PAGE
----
Microdischarges for Analytical Atomic Spectrometry: Design Considerations and Applications
Published Online: 15 JUN 2011
Copyright © 2000 John Wiley & Sons, Ltd. All rights reserved.
Encyclopedia of Analytical Chemistry
How to Cite
Franzke, J., Meyer, C., Müller, S., Krähling, T. and Michels, A. 2011. Microdischarges for Analytical Atomic Spectrometry: Design Considerations and Applications. Encyclopedia of Analytical Chemistry. .
- Published Online: 15 JUN 2011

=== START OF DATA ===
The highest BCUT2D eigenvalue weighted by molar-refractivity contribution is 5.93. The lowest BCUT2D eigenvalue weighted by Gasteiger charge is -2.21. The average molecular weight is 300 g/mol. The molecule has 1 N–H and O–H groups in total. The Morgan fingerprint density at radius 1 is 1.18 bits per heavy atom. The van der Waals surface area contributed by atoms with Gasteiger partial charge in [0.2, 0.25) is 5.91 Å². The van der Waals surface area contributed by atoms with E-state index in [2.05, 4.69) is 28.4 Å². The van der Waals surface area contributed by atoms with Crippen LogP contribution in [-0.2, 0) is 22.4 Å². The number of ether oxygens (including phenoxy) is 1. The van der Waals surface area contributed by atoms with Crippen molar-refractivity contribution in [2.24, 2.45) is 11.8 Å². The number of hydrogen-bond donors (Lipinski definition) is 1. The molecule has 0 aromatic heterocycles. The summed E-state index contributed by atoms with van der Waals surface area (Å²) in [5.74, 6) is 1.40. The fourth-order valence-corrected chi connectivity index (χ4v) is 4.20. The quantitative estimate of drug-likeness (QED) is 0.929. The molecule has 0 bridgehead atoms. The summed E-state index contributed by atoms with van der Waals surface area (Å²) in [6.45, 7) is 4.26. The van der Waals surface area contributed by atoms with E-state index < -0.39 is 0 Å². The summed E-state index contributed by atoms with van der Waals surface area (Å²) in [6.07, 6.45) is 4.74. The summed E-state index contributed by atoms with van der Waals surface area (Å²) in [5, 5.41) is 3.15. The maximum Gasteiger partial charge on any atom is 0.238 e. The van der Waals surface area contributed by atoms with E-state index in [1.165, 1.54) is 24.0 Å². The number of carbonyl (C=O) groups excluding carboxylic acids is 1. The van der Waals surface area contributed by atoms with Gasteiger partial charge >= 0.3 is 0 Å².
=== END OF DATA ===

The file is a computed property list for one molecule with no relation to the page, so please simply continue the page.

Miniaturized analytical devices are more attractive than their macroscopic counterparts. Downscaling the size reduces the analyte volumes and enables faster analysis systems because of reduced transport lengths, and therefore miniaturized analysis systems are cheaper and quicker to use. Especially, microplasmas coupled with optical spectrometry are important tools for element analysis. The microplasma reflects the miniaturized version of a macroscopic, full-size plasma and acts as the sample dissociation and excitation source. Microplasmas can be generated in various forms such as direct current, capacitively coupled, microwave-induced, or inductively coupled plasmas. This article reviews recent developments of microplasmas for analytical atomic spectrometry. Furthermore, a description of the similarity principles related to electrical plasmas and the current-voltage characteristics of the most prominent types of discharges that are used for analytical applications is given.